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Researcher follows IS groups on social media to understand extremism


According to Michael Krona, understanding how terrorism spreads through social media is crucial to providing effective countermeasures against extremism and radicalisation.

For the past three years, Krona, a media and communications researcher at Malmö University, has been studying how Islamic State (IS) communicate through various media channels. While Facebook and Twitter were previously most used, the group’s communication has now migrated to new forms of media. For instance, the app Telegram has become popular. Like WhatsApp, Telegram is encrypted, allowing users to protect their identity, and can be used to chat as well as upload images and videos.

“Twitter started to shut down certain accounts, which is one of the reasons why IS moved their communication to Russian-owned Telegram, where they can communicate without censorship,” Krona explains.

In order to access groups and forums connected to Telegram, Krona has contacted and been assisted by researchers as well as IS supporters themselves.

Difficult and uncomfortable work

Although Krona studies the communication in these groups, he does not actively partake in discussions himself. If confronted with any questions, he leaves the group. He also changes his user name approximately every third day to avoid suspicion. The work is time-consuming, difficult and often uncomfortable. Krona has an archive consisting of 1400 video clips, of which most are execution videos.

“In the beginning, watching the videos made me feel really bad. However, I have learned to handle it through therapy and am driven by the desire to make the incomprehensible comprehensible.”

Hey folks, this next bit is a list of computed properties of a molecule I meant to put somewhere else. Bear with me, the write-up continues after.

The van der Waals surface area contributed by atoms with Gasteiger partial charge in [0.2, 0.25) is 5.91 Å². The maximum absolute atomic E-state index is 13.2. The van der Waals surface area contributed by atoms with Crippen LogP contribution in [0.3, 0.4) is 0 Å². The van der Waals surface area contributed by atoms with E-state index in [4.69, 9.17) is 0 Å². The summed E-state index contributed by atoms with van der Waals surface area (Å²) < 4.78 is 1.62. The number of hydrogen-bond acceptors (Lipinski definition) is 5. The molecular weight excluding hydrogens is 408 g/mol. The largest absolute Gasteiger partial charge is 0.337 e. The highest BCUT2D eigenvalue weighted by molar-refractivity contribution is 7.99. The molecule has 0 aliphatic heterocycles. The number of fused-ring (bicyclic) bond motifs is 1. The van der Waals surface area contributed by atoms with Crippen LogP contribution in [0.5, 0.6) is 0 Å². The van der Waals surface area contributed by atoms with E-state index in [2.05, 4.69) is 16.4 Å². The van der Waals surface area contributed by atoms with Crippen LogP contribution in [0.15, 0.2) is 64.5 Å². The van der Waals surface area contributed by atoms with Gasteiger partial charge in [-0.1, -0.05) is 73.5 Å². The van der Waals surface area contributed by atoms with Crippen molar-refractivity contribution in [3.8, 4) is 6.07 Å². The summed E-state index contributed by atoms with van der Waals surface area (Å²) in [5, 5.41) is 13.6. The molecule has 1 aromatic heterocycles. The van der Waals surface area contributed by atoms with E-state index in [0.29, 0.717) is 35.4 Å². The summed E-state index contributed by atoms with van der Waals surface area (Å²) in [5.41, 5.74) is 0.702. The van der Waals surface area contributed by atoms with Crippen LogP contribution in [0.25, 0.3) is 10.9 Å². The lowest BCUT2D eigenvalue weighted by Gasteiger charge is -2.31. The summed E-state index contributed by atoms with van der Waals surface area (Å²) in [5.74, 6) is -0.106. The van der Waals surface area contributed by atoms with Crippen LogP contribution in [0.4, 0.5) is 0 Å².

According to Krona, the purpose of IS’ communication is two-fold. First, IS wants to inspire individuals in Europe to carry out attacks in their home countries. Secondly, they want to uphold the morale of IS soldiers and encourage continued warfare in Afghanistan, Libya, Egypt and Southeast Asia. Although propaganda from IS has declined since its military defeat in Syria and Iraq, a lot of activity is still taking place on social media.

“They are now using a guerrilla tactic; they have withdrawn but regrouped. This kind of communication is important as a counter argument to Western reporting,” says Krona.

Complex and decentralised communication

According to Krona, IS has the most complex and decentralised communication strategy among terrorist organisations.

“IS relies heavily on digital supporters to spread what the organisation communicates. From the very beginning, their doctrine has focused on how lay supporters can use social media and become media warriors.

“IS propaganda is both religious and political. Through forums, IS strengthens its religious belonging and its hatred towards the West, creating a strong common identity through ‘us against them’ rhetoric. The exact messages and arguments used depend on the target audience. For an international audience, they describe their successes — they want to incite respect and fear. In more regional propaganda, religion is given more weight.”

Filling the knowledge gap

Krona believes there is a lack of knowledge regarding the way in which social media and communication affects individuals.

As well as writing scientific articles, Krona is currently working to fill this gap by completing an anthology titled The Media World of ISIS, for which he is the co-editor. The book is due to be published this summer.

“You cannot understand extremism and individual actions if you don’t understand the terrorist organisation’s media practices. It says a lot about their organisation. The digital sphere is a reflection of physical realities.”

Text: Charlotte Orban

Last updated by Maya Acharya